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It keeps happening

Cartoony
Somehow, I still manage to be surprised when Cracked.com has an article that's got pretty good science and pretty good advice in it, like What is the Monkeyspehere?.

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( 2 comments — Leave a comment )
leticia
Jul. 19th, 2011 07:49 pm (UTC)
I'm going to have to tell you now that the science there isn't actually very good and the monkeysphere theory is basically evopsych BS. =P

There are plenty of people who demonstrate the ability to care about people well beyond '150' or some other arbitrary number. It's basically a way to rationalize not giving a damn when you're feeling that guilty nag that you DON'T feel more upset when tens of thousands of Japanese citizens are washed away to sea during your lunch break, but the guilt itself is evidence that you're not unaware.

Lack of consideration is cultural training, not biological. And the article itself demonstrates its wrongness, because while they 'proved' their theory because monkeys may live in those troupe sizes, -humans don't-, thus indicating that the indicators they look for are incorrect.

Can't say much about the advice because by the time he started comparing everyone to Obama Bin Laden, and saying any fast food worker would throw food on the floor and then serve it to the customer (which is bull because most fast food workers aren't actually dicks) I just gave up. :p
forsythferret
Jul. 20th, 2011 06:51 pm (UTC)
Heaven forbid a comedy article has a few jokes in it :P

I know you dismiss anything that can come under the umbrella of "evopsych" is garbage. And there's plenty of crap, such as the "Women shop like they do because it's like picking berries!" junk.

But first, I think you're misreading the article a bit. Yes, he says "care", but the way I interpret it is less as "give a damn" and more on the level of actual personal familiarity with someone. There's a difference between knowing someone as a person and intellectually caring about someone. Both in immediacy and in its effects. That's why he was talking about Bin Laden, and giving characteristics besides the supervillain caricature, and how that gets characterized as trying to build sympathy for someone.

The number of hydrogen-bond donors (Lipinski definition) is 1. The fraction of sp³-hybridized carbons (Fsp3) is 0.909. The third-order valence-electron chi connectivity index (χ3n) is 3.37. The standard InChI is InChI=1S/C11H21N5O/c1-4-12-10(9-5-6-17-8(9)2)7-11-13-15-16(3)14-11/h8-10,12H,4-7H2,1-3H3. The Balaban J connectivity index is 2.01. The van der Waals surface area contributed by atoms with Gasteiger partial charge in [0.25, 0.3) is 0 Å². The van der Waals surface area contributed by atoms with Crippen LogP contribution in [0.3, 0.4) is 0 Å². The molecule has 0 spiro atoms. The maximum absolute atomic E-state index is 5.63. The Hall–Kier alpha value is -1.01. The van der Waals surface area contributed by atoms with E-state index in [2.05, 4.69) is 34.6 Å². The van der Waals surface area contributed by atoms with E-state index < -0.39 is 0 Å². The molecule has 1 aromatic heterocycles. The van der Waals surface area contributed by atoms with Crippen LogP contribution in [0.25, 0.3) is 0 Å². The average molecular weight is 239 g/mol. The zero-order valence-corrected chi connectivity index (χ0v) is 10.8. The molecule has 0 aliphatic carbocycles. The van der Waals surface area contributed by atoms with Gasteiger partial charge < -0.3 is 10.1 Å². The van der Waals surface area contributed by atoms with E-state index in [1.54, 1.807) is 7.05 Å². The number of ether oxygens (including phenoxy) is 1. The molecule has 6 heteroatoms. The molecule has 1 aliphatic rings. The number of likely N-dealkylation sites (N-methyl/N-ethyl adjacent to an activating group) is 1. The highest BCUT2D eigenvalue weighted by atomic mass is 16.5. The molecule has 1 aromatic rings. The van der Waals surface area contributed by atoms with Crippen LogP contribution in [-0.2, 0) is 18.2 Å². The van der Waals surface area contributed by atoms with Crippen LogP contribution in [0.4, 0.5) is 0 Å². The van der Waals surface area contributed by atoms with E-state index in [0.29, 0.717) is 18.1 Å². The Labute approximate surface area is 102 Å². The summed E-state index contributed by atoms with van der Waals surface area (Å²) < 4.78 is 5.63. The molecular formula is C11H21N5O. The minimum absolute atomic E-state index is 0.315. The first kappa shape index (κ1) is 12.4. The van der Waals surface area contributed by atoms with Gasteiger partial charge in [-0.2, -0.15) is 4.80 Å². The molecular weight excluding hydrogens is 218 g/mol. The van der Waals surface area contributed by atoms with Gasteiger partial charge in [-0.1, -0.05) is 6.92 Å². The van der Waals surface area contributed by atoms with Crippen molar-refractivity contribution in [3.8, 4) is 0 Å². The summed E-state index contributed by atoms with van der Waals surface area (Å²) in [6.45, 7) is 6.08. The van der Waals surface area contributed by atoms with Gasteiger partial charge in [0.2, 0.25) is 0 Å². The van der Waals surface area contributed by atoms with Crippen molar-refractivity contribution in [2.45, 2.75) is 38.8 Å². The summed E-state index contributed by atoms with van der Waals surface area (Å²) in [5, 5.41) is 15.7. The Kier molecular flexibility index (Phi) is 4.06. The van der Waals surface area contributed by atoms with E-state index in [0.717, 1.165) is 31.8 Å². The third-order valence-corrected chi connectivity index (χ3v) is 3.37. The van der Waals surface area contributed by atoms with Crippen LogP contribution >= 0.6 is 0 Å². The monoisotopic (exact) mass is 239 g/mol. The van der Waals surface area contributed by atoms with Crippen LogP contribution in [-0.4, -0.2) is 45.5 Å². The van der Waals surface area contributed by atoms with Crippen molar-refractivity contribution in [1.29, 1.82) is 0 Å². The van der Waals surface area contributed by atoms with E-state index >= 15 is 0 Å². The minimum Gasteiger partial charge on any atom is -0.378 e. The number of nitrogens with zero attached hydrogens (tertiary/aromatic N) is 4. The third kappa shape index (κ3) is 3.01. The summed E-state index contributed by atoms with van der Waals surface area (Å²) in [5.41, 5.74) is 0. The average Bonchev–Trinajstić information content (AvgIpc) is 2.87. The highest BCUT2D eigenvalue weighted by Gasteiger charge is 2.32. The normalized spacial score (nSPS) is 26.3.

The idea that there's real cognitive limits on how many people and social interactions we can keep track of in our heads isn't outrageous BS. It's why to develop civilization, we had to develop things like laws. It may not be 150, like Dunbar's number predicts, but there's almost certainly some limit. Beyond that limit, people aren't individuals in the same way. If you work retail, each customer is an individual, sure, but they're an individual who's gone from your attention the moment they step out the door. (The average number of friends on Facebook is 130 ((a href="https://www.facebook.com/press/info.php?statistics">cite</a>), but they don't say mean or median, and there's almost certainly friends off facebook, so that implies it's greater than 150 to me. Though how many are really friends is up for question too.

So yeah, beyond the people you directly know and interact with every day, people aren't individual people, and stories, experiences, prejudices, and all sorts of other cultural stuff comes into play. But there's definitely parts of human nature that are constrained and/or influenced by our evolutionary history. Things like the maximum number of social relationships we can keep track of seem like pretty reasonable things to be bound by those limits to me.
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